Exclusive: 'Mr Consistent' Abhimanyu Easwaran hopes to make India cut soon
The Indian cricket team is pretty lucky to be enriched with a lot of batting talent. India have always prided themselves on this aspect for a lot of years. The next-gen also promises a good future for the 'Men In Blue' and among those is Abhimanyu Easwaran.
The right-handed opening batsman had a bumper 2018-19 Ranji Trophy season wherein he amassed 861 runs from six matches at an average of 95.66 with a highest score of 201*. On the 18th of July, Cricket Association of Bengal (CAB) rewarded his exploits with two awards, namely 'Best Cricketer of the Year' and 'Gentleman Cricketer of the Year'.
Such consistent performances at the domestic level have also ensured that Easwaran has been a regular in the India A set-up for quite a while. On the tour of New Zealand late last year, the 23-year-old chipped in with impressive knocks of 83 and 49 in the 4th and 5th match respectively of the unofficial ODI series.
With an eye on becoming an all-format batsman, the youngster has put in a lot of hard work. This paid off in rich dividends when he was named as Bengal's vice-captain for the 2019 Syed Mushtaq Ali Trophy after being snubbed the previous year.
All these efforts have seen him rise up in the queue for the opening batsmen spots for the test team. Although Prithvi Shaw and Mayank Agarwal are expected to be the incumbents, Easwaran is not far away from India selection.
Also, when it comes to one-day cricket contention, Easwaran is ahead of the likes of Prashant Chopra, Shubman Gill and Ishan Kishan by averaging 50.31 from 49 List A matches.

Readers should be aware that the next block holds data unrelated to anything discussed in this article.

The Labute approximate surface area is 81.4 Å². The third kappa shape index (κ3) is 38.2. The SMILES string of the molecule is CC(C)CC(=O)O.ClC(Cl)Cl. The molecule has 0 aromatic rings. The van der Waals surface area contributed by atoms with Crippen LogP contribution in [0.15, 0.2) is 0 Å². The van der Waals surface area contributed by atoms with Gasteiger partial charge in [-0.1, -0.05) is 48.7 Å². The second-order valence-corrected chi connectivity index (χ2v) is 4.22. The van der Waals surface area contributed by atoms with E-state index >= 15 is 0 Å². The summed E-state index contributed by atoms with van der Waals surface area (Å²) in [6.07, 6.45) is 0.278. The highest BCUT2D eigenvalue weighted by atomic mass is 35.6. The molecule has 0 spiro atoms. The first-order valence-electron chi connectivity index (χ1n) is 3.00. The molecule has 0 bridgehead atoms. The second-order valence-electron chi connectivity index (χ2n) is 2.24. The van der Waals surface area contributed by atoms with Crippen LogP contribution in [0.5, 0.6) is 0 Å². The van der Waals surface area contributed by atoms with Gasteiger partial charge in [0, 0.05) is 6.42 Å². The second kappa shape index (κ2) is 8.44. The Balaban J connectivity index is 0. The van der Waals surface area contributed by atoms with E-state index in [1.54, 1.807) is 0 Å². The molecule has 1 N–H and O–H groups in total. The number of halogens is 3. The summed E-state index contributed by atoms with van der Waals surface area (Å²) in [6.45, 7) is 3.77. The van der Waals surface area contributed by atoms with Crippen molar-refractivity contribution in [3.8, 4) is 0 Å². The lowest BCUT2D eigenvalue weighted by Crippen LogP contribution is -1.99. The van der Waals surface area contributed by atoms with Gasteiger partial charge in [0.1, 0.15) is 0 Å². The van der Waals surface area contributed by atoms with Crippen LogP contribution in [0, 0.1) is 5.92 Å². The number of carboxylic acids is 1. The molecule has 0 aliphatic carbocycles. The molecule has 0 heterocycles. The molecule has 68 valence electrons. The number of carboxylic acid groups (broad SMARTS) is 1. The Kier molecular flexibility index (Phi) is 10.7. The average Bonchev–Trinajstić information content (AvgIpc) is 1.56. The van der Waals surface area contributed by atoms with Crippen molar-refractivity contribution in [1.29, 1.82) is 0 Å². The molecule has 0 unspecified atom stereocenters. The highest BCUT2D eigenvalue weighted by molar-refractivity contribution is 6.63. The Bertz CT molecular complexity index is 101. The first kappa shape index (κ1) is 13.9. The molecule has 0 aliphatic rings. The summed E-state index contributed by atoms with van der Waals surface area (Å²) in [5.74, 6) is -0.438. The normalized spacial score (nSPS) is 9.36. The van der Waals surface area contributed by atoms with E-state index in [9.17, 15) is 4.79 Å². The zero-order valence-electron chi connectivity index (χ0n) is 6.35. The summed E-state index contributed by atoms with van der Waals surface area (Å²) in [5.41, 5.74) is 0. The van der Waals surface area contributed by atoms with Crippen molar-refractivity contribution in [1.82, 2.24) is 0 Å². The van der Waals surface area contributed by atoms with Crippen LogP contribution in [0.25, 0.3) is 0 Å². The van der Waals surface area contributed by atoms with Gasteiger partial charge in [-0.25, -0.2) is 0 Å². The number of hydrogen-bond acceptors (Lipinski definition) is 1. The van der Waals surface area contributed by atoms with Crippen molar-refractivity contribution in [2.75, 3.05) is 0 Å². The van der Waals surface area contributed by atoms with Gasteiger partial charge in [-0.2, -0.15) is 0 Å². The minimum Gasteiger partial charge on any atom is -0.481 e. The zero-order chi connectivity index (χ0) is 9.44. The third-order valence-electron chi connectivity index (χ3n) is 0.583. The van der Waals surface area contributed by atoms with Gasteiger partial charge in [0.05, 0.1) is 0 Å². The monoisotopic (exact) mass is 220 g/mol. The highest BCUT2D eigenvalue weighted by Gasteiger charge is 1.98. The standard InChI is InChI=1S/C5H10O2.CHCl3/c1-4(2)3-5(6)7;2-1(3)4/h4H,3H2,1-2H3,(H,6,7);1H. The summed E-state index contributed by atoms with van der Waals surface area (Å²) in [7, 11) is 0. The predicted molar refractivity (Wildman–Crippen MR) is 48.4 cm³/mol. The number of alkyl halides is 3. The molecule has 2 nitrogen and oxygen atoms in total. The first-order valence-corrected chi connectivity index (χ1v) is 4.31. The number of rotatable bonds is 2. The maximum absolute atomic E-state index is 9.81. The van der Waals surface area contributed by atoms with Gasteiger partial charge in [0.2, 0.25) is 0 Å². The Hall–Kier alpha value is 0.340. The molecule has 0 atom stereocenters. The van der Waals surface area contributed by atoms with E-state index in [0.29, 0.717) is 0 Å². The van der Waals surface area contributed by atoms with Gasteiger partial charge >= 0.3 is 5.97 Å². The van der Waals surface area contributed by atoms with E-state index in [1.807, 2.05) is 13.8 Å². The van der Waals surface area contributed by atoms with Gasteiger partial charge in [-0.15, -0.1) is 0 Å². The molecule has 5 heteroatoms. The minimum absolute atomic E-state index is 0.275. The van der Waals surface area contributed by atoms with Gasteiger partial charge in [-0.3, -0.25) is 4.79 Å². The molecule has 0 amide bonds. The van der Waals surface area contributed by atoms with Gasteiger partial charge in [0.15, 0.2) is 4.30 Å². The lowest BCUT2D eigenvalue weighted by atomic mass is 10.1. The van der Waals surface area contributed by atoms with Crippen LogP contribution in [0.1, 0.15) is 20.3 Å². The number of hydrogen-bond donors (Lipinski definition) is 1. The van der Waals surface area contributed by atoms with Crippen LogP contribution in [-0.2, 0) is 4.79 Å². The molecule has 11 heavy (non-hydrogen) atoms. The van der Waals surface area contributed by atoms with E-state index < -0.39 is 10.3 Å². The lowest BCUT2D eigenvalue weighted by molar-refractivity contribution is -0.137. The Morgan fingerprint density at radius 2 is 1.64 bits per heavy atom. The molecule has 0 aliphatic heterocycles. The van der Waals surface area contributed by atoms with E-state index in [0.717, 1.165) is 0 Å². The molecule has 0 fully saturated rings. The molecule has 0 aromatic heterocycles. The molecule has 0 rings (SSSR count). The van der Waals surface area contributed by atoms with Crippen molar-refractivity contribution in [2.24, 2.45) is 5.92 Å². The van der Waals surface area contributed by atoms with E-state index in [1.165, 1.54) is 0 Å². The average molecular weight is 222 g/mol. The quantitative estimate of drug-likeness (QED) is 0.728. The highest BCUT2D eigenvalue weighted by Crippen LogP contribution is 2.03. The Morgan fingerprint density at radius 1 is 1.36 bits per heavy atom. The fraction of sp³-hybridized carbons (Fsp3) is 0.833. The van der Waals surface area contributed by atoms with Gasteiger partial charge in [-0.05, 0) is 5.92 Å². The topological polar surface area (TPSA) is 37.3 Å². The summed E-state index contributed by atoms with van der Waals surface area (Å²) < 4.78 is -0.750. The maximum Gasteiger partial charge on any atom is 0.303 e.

Sportskeeda got a chance to speak to Abhimanyu Easwaran and here are some excerpts.
How has it been for you to play for India A?
Abhimanyu Easwaran: It has been really nice. To get a chance to play for your country, that's probably the best thing that can happen to a cricketer. It has been a really nice opportunity for me and I have had good and bad times, but I have really enjoyed my time with the team and all the experiences I have gained from various overseas tours.
Can you tell about the different challenges that you faced from you faced during childhood days while playing in the local circuit when compared to playing for India A?
AE: Initially, the challenge comes when you find out that the quality is much better, it is a level above domestic cricket. We played against a few international bowlers who have been regular members of their national team who either play to prove their form or fitness. The A team level is one step below the senior team and obviously, everyone wants to play for the A team. The challenges are different, we get to play in different pitches, bowlers and conditions like England, New Zealand and now we are going to the West Indies. That is the biggest challenge.
Can you tell about your experience of how it felt while you rubbed shoulders with some of the biggest names while playing for India A?